ETS and the GRE® Program make ensuring the fairness and validity of GRE tests throughout the test development, administration and scoring processes a high priority. To ensure that these goals are reached, ETS has developed a meticulous system of internal checks and balances, and audit teams routinely verify that all tests and services meet rigorous professional standards such as those outlined by APA, AERA and NCME. In addition, our Research & Development team conducts surveys, committee work, extensive data analysis and a variety of studies that focus on measurements, evaluations and comparisons.
Fairness concerns are an integral part of the development and scoring of all tests. The many activities that ensure fairness include:
- employing specially-trained fairness reviewers to ensure test questions meet rigorous standards
- pilot-testing, pretesting and ongoing statistical analyses of test questions to ensure questions are fair and that they do not unfairly contribute to group differences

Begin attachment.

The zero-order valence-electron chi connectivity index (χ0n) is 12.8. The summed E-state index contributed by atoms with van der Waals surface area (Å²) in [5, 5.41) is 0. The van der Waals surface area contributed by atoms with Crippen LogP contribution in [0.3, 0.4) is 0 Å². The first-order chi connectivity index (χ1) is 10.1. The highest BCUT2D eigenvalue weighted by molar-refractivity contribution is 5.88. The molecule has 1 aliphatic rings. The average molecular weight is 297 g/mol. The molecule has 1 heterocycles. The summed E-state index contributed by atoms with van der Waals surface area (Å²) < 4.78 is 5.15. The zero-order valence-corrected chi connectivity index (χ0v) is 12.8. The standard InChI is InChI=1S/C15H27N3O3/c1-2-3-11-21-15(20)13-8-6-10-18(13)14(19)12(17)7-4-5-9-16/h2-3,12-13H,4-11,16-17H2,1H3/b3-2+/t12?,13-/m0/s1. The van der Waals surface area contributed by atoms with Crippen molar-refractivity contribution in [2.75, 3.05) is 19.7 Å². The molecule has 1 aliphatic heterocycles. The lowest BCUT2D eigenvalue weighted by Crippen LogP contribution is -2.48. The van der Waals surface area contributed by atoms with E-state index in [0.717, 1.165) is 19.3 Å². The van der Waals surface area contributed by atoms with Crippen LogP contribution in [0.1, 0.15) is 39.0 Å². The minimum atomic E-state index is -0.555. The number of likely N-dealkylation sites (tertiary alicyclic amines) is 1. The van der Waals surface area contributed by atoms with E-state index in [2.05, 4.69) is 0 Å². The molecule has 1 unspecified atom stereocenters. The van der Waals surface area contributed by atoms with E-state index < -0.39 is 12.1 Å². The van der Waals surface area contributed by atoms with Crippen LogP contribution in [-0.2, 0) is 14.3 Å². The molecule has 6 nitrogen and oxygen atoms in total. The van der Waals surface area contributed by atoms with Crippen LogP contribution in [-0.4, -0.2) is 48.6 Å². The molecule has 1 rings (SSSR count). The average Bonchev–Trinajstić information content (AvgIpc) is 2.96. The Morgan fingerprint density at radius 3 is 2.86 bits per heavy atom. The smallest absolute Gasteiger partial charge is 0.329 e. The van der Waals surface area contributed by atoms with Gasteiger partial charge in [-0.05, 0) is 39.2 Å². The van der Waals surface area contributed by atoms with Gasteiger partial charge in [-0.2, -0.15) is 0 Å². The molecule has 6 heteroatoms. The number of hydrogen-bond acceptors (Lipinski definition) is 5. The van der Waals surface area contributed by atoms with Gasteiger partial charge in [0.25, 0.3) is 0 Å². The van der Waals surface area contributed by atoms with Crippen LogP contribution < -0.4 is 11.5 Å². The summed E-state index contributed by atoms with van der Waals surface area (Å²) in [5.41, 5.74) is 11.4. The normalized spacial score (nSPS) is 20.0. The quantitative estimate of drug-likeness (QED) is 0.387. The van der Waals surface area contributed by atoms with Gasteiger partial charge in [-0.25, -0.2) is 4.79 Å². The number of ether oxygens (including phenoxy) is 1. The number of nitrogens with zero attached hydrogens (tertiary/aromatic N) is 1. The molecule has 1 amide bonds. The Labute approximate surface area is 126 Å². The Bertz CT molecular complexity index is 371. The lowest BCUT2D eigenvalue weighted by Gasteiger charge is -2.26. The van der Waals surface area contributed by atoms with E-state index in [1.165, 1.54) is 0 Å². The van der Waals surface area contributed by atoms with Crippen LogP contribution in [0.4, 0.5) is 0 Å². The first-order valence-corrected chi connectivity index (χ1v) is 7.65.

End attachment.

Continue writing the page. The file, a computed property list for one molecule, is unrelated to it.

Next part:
- rigorous training for all persons involved in the development or scoring of test questions to ensure that all examinees have an equal opportunity to demonstrate their skills and abilities
- appropriate accommodations (e.g., alternate formats, extra time) for examinees who have disabilities or health-related needs
Validity research and analyses establish that the test measures what it is supposed to measure. Aspects of the validity argument supporting appropriate use of GRE scores include:
- construct validity (the test measures the skills/abilities that should be measured)
- content validity (the test measures appropriate content)
- predictive validity (the test predicts success)
- consequential validity (when used appropriately as part of a holistic review, the test demonstrates that adverse consequences are minimal)
- external validity (the test has the expected relationship with other measures of the same construct)
Although ETS works to accumulate validity evidence at each stage of the delivery and scoring process, the initial direction for validity research derives from feedback from members of the graduate school community, including business and law, who provide information about the skills and abilities that they consider essential for success in graduate-level programs.